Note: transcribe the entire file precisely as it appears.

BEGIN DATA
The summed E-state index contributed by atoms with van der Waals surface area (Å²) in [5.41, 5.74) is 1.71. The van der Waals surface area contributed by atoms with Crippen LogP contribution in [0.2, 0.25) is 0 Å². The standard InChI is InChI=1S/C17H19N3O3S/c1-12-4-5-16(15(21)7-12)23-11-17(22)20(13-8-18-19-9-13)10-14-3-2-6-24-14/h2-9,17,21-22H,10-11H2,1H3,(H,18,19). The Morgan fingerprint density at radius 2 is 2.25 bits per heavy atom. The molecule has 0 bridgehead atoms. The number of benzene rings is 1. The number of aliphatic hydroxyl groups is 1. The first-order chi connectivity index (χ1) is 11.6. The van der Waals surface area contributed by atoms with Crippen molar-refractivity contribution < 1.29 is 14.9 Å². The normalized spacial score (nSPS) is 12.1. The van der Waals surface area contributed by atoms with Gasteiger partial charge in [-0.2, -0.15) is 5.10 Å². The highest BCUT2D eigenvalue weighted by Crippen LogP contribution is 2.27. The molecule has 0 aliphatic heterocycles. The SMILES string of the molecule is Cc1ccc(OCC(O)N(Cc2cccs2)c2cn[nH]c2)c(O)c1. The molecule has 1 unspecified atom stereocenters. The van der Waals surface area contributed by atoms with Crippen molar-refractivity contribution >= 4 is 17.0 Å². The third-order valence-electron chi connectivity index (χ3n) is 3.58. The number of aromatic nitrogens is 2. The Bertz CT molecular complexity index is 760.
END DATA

The summed E-state index contributed by atoms with van der Waals surface area (Å²) in [5.41, 5.74) is 1.71. The van der Waals surface area contributed by atoms with Crippen LogP contribution in [0.2, 0.25) is 0 Å². The standard InChI is InChI=1S/C17H19N3O3S/c1-12-4-5-16(15(21)7-12)23-11-17(22)20(13-8-18-19-9-13)10-14-3-2-6-24-14/h2-9,17,21-22H,10-11H2,1H3,(H,18,19). The Morgan fingerprint density at radius 2 is 2.25 bits per heavy atom. The molecule has 0 bridgehead atoms. The number of benzene rings is 1. The number of aliphatic hydroxyl groups is 1. The first-order chi connectivity index (χ1) is 11.6. The van der Waals surface area contributed by atoms with Crippen molar-refractivity contribution < 1.29 is 14.9 Å². The normalized spacial score (nSPS) is 12.1. The van der Waals surface area contributed by atoms with Gasteiger partial charge in [-0.2, -0.15) is 5.10 Å². The highest BCUT2D eigenvalue weighted by Crippen LogP contribution is 2.27. The molecule has 0 aliphatic heterocycles. The SMILES string of the molecule is Cc1ccc(OCC(O)N(Cc2cccs2)c2cn[nH]c2)c(O)c1. The molecule has 1 unspecified atom stereocenters. The van der Waals surface area contributed by atoms with Crippen molar-refractivity contribution >= 4 is 17.0 Å². The third-order valence-electron chi connectivity index (χ3n) is 3.58. The number of aromatic nitrogens is 2. The Bertz CT molecular complexity index is 760.